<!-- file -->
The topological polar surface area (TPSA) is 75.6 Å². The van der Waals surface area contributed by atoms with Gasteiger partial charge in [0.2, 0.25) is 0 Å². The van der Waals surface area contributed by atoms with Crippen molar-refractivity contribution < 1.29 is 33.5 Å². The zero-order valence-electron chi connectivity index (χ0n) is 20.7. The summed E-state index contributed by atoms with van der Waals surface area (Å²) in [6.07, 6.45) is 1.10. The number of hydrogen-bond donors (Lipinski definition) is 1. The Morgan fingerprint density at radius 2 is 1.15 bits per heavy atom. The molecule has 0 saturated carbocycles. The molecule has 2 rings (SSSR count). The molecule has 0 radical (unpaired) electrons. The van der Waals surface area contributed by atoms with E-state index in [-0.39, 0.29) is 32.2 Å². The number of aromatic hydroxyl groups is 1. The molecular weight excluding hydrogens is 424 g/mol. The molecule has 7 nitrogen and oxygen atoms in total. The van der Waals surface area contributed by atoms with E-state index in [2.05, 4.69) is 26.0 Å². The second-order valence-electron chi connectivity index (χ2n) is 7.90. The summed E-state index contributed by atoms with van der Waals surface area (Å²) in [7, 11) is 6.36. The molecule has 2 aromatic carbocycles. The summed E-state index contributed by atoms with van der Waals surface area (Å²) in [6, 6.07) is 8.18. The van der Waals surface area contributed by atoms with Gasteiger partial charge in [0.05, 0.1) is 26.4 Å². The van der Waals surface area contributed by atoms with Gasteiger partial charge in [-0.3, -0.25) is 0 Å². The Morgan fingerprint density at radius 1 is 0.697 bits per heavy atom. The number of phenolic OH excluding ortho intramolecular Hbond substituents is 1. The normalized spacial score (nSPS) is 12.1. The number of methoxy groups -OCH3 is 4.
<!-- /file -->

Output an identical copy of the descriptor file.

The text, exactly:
The topological polar surface area (TPSA) is 75.6 Å². The van der Waals surface area contributed by atoms with Gasteiger partial charge in [0.2, 0.25) is 0 Å². The van der Waals surface area contributed by atoms with Crippen molar-refractivity contribution < 1.29 is 33.5 Å². The zero-order valence-electron chi connectivity index (χ0n) is 20.7. The summed E-state index contributed by atoms with van der Waals surface area (Å²) in [6.07, 6.45) is 1.10. The number of hydrogen-bond donors (Lipinski definition) is 1. The Morgan fingerprint density at radius 2 is 1.15 bits per heavy atom. The molecule has 0 saturated carbocycles. The molecule has 2 rings (SSSR count). The molecule has 0 radical (unpaired) electrons. The van der Waals surface area contributed by atoms with E-state index in [-0.39, 0.29) is 32.2 Å². The number of aromatic hydroxyl groups is 1. The molecular weight excluding hydrogens is 424 g/mol. The molecule has 7 nitrogen and oxygen atoms in total. The van der Waals surface area contributed by atoms with E-state index in [2.05, 4.69) is 26.0 Å². The second-order valence-electron chi connectivity index (χ2n) is 7.90. The summed E-state index contributed by atoms with van der Waals surface area (Å²) in [7, 11) is 6.36. The molecule has 2 aromatic carbocycles. The summed E-state index contributed by atoms with van der Waals surface area (Å²) in [6, 6.07) is 8.18. The van der Waals surface area contributed by atoms with Gasteiger partial charge in [0.05, 0.1) is 26.4 Å². The van der Waals surface area contributed by atoms with Gasteiger partial charge in [-0.3, -0.25) is 0 Å². The Morgan fingerprint density at radius 1 is 0.697 bits per heavy atom. The number of phenolic OH excluding ortho intramolecular Hbond substituents is 1. The normalized spacial score (nSPS) is 12.1. The number of methoxy groups -OCH3 is 4.